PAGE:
Applications: Health & Fitness
While flywheel training is gaining more and more momentum in performance sports and growing scientific support, what is stopping personal trainers, gyms and their clients to benefit from this technology? Nothing, really.
The average client to a personal trainer can really be anyone ranging from the average Joe to a young fitness athlete or an older sedentary person. What they have in common is that they want results and they will go with their money where they can find it.
The Exxentric kBox offers highly efficient flywheel training in a safe and ergonomic way. The variable resistance gives and automatically adjusted load to the subjects’ intensity during the whole range of motion and stimulates increase in strength and mass in superior ways compared to traditional weights. The easily accessible eccentric load or overload gives faster and larger gains in strength and mass, something every client desires, whether he or she is the stressed-out CEO, the “get-back-in-shape” Mother, the serious bodybuilder or fitness athlete.
With the variable resistance, you don’t have to change weights between sets or users to the same extent, saving a lot of time in small group PT. Shorter or taller clients can easily workout together without having to change the height of the rack. This makes sessions time efficient and saves time for you and your clients. With our computerised feedback systems, you can follow your clients’ progression, a very motivational tool that will keep them going.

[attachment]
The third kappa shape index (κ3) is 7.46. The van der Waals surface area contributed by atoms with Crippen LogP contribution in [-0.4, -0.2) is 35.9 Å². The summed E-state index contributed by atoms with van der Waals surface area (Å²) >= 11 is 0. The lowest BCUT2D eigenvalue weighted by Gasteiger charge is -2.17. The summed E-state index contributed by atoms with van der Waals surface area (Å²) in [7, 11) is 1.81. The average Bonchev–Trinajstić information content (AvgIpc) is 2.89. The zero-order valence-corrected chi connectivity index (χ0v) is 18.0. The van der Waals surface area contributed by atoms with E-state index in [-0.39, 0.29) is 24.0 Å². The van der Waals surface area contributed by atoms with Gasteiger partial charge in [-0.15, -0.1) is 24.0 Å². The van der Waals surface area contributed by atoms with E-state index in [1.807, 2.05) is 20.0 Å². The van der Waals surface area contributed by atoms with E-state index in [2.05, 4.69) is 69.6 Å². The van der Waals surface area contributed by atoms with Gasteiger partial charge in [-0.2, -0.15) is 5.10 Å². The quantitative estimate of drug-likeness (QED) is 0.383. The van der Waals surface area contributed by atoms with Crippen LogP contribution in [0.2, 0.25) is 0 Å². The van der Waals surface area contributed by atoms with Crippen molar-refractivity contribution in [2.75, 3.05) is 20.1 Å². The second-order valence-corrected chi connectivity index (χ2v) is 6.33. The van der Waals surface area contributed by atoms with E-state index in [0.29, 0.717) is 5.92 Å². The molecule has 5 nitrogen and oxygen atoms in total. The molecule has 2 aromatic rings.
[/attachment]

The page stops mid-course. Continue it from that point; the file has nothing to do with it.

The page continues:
Using a harness for lower limb exercises puts less demand on technique and more on effort and performance. The harness unloads upper back from point pressure and lower back from torque, which allow clients to focus on their performance instead. You can take your new clients practically from the street and load them in the kBox squat from day 1!
Another practical advantage with the kBox is its mobility. Only weighing about 23 kg (50 lbs) with accessories, you can move the equipment easily in the bigger gym if you want to set up circuit training or work in an aerobic or dance studio in a group training session. With the small floor area of 0.5 square metres needed, the smaller gym or home-studio can be much more competent without overcrowding.
With all these advantages in mind, the last point, the economical really is self explanatory. With a single device offering over 30 exercises, mobility, safety and efficacy with the same or lower price than a complete barbell set you really get your moneys’ worth.
Usage of flywheel training in health and fitness is increasing, with gyms both in Europe and the US having started to include kBox training in their client offering.
For hotels and resorts, the kBox offers highly efficient but safe, evidence based strength training within gym facilities as well as in the privacy of individual guest rooms. [Read more]
With its variable resistance, the kBox is highly suitable for strength training for seniors and older adults, for rehabilitation as well as general health and fitness. [Read more]
The kBox is a great tool for strength training in youths for both sports performance and health and fitness, from safe basic movements to eccentric loading. [Read more]
In emergency and uniformed services professional kBox users face similar challenges as users in sports and fitness, but there are also important differences. [Read more]
- What Can a Personal Trainer and a kBox Do in Six Weeks?
- Should Personal Trainers Use the kBox with Clients?
“If I could describe the forces pulling you down I would, but you have to try it to understand.”
– Drew Cooper (US), personal trainer, CSCS, BS Kinesiology
“My arms are finished half way through the scheduled workout, feels like it hits every single fibre.”
– Yas Parr (US), strength coach, BSc Sports Performance
“Great machine and very good feeling! Great applications!”
– Miguel Ángel Cano (Spain), physioterapist and personal trainer
“Who needs kettlebells?”
– Paul Cater (US), strength and conditioning coach
“I’m totally blown away! How did I not know about this inertial training?”
– John Bosse (US), bodybuilder and exercise science podcaster